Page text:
But among voters who are more unsure of who they are voting for, those who lean toward voting for Trump (76%) are more likely than those who lean toward Biden (61%) to expect their candidate to win.
How Trump and Biden supporters would react to victory and defeat
When asked about their reactions to the outcome of the November 2020 election, voters say they would have more positive reactions to Biden winning the election than to Trump being reelected president. And voters’ reactions to Trump’s possible reelection are more intense – both positively and negatively – than to a Biden victory.
About half of registered voters (51%) say they would be excited or relieved if Biden was elected president, while 47% say they would be disappointed or angry.
Among voters who say they would react positively to a Biden victory, far more would be relieved (42%) than excited (9%). Among those who expect to react negatively, more say they would be disappointed (30%) than angry (17%).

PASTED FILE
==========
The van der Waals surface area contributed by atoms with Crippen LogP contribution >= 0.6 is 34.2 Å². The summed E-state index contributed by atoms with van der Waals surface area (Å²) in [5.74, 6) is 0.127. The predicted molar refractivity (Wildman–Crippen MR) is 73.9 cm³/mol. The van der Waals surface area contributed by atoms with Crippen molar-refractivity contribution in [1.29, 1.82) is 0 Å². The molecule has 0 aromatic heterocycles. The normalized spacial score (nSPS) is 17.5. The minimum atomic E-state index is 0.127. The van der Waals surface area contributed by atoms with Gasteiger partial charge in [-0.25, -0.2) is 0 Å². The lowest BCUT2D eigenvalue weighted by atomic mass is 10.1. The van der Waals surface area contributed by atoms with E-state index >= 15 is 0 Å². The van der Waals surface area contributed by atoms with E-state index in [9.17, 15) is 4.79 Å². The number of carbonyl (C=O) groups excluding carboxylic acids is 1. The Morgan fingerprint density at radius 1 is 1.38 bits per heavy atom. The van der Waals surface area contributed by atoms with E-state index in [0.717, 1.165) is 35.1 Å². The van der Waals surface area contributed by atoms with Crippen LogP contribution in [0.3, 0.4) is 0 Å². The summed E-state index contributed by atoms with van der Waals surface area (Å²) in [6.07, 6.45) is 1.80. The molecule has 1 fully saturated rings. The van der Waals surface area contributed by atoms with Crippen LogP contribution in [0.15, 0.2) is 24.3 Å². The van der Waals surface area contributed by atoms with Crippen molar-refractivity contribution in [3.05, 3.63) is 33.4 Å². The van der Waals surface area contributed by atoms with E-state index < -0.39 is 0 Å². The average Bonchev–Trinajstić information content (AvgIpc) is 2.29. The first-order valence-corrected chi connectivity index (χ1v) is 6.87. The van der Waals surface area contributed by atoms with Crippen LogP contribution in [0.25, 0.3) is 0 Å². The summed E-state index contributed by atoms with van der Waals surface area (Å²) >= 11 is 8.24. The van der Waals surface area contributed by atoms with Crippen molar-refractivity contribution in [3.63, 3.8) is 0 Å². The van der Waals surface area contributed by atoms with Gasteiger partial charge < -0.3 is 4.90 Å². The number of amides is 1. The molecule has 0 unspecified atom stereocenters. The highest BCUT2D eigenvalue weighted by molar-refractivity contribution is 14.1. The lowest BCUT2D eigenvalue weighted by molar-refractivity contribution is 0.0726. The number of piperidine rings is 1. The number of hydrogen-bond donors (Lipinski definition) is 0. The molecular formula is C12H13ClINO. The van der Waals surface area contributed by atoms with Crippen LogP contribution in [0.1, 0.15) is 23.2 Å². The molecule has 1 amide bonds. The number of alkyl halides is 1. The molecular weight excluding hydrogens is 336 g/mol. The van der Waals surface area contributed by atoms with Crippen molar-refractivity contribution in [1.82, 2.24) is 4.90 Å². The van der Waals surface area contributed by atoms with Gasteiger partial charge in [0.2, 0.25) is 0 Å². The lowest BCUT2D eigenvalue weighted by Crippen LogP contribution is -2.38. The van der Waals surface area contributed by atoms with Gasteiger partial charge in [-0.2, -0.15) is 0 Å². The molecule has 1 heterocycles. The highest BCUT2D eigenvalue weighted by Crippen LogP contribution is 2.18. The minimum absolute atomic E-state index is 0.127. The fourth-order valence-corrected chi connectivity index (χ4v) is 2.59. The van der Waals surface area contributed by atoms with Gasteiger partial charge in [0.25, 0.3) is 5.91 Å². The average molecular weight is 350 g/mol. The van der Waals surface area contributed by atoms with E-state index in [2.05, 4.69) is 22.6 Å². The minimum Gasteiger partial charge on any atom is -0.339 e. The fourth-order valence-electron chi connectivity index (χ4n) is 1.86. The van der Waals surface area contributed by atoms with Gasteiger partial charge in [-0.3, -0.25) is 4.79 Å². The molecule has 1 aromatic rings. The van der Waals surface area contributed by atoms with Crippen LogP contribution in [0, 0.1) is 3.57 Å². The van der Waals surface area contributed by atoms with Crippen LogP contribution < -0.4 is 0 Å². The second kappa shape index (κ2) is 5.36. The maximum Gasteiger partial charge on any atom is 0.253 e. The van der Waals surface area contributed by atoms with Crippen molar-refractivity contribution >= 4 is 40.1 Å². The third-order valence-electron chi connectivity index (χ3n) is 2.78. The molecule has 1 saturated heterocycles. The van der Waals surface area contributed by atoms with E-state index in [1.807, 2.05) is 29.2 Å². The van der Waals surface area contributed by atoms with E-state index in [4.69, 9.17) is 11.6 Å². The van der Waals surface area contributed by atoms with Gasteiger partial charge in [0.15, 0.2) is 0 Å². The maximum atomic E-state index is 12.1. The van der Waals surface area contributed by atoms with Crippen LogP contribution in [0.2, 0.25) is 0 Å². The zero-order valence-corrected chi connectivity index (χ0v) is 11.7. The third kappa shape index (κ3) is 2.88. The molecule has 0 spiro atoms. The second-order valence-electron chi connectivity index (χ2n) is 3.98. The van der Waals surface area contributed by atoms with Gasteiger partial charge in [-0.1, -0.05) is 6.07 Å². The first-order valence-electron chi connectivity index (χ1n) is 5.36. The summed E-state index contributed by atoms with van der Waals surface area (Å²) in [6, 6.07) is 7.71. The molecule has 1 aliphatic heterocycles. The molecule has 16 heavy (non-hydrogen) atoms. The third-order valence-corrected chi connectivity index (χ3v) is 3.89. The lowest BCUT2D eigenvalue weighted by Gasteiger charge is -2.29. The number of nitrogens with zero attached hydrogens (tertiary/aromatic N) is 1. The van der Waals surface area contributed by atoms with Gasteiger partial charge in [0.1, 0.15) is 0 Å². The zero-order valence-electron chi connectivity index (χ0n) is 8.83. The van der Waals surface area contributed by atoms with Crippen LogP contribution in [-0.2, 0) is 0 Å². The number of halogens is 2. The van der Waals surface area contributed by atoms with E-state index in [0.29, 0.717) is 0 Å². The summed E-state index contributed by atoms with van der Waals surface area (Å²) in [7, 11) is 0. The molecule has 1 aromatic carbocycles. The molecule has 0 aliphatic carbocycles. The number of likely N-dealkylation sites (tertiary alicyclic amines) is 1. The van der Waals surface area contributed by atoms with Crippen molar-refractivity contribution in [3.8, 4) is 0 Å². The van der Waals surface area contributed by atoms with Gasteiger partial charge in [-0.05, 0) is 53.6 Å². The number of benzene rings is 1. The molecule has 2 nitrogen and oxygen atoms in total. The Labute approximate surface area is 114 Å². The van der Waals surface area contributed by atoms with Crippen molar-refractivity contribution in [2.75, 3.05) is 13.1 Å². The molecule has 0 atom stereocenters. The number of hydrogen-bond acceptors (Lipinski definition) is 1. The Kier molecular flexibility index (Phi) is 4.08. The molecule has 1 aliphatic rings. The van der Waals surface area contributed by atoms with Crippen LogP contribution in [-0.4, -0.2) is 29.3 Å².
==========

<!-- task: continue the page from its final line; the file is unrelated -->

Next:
More voters say they would react to a Trump victory with negative (57%) than positive (42%) emotions. Nearly twice as many voters say they would be angry if Trump wins reelection (33%) than if Biden is elected president (17%).
Yet somewhat more voters also say they would be excited by a Trump victory than a Biden victory.
Although both Trump and Biden supporters express positive reactions to their own candidate winning the November election, Trump supporters (30%) are about twice as likely to say to say they would be excited if their candidate won the 2020 election than Biden supporters (16%) are of their own candidate.
By contrast, Biden supporters are more likely to express relief about the possibility of their candidate winning. About eight-in-ten Biden supporters (77%) say they would be relieved if Biden were elected in 2020, compared with 61% of Trump supporters.
When it comes to the prospect of the opposing candidate winning the November election, Biden supporters are far more likely than Trump supporters to express anger. While a majority (61%) of Biden supporters say they would be angry if Trump won reelection, 37% of Trump supporters say they would feel angry if Biden won the presidential election.